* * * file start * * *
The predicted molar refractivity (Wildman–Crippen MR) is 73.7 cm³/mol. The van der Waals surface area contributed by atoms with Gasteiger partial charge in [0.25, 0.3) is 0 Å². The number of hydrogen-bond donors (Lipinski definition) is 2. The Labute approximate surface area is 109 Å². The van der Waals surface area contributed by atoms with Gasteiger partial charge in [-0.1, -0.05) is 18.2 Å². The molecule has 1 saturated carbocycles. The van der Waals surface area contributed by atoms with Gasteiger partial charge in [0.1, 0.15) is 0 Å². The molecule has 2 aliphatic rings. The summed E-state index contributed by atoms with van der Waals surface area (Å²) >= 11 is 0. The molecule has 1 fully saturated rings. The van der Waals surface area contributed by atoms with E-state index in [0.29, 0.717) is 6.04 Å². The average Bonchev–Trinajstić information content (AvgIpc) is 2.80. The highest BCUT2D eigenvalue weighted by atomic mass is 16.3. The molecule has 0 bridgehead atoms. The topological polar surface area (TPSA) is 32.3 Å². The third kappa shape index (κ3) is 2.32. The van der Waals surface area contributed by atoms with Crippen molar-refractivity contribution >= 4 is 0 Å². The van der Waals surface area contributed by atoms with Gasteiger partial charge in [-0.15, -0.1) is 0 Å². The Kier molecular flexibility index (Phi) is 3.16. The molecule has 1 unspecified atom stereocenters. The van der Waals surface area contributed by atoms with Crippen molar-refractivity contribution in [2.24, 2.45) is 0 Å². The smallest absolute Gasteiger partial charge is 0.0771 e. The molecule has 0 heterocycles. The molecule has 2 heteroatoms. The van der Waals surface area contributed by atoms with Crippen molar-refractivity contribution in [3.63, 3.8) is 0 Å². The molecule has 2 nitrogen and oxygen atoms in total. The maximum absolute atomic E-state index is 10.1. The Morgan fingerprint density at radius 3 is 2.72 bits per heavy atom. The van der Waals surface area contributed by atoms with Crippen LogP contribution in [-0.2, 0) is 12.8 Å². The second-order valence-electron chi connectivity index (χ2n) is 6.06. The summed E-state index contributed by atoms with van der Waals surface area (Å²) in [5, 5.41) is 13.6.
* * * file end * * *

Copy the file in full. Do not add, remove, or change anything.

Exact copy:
The predicted molar refractivity (Wildman–Crippen MR) is 73.7 cm³/mol. The van der Waals surface area contributed by atoms with Gasteiger partial charge in [0.25, 0.3) is 0 Å². The number of hydrogen-bond donors (Lipinski definition) is 2. The Labute approximate surface area is 109 Å². The van der Waals surface area contributed by atoms with Gasteiger partial charge in [-0.1, -0.05) is 18.2 Å². The molecule has 1 saturated carbocycles. The van der Waals surface area contributed by atoms with Gasteiger partial charge in [0.1, 0.15) is 0 Å². The molecule has 2 aliphatic rings. The summed E-state index contributed by atoms with van der Waals surface area (Å²) >= 11 is 0. The molecule has 1 fully saturated rings. The van der Waals surface area contributed by atoms with E-state index in [0.29, 0.717) is 6.04 Å². The average Bonchev–Trinajstić information content (AvgIpc) is 2.80. The highest BCUT2D eigenvalue weighted by atomic mass is 16.3. The molecule has 0 bridgehead atoms. The topological polar surface area (TPSA) is 32.3 Å². The third kappa shape index (κ3) is 2.32. The van der Waals surface area contributed by atoms with Crippen molar-refractivity contribution >= 4 is 0 Å². The van der Waals surface area contributed by atoms with Gasteiger partial charge in [-0.15, -0.1) is 0 Å². The Kier molecular flexibility index (Phi) is 3.16. The molecule has 1 unspecified atom stereocenters. The van der Waals surface area contributed by atoms with Crippen molar-refractivity contribution in [2.24, 2.45) is 0 Å². The smallest absolute Gasteiger partial charge is 0.0771 e. The molecule has 0 heterocycles. The molecule has 2 heteroatoms. The van der Waals surface area contributed by atoms with Crippen molar-refractivity contribution in [3.63, 3.8) is 0 Å². The molecule has 2 nitrogen and oxygen atoms in total. The maximum absolute atomic E-state index is 10.1. The Morgan fingerprint density at radius 3 is 2.72 bits per heavy atom. The van der Waals surface area contributed by atoms with Crippen LogP contribution in [-0.2, 0) is 12.8 Å². The second-order valence-electron chi connectivity index (χ2n) is 6.06. The summed E-state index contributed by atoms with van der Waals surface area (Å²) in [5, 5.41) is 13.6.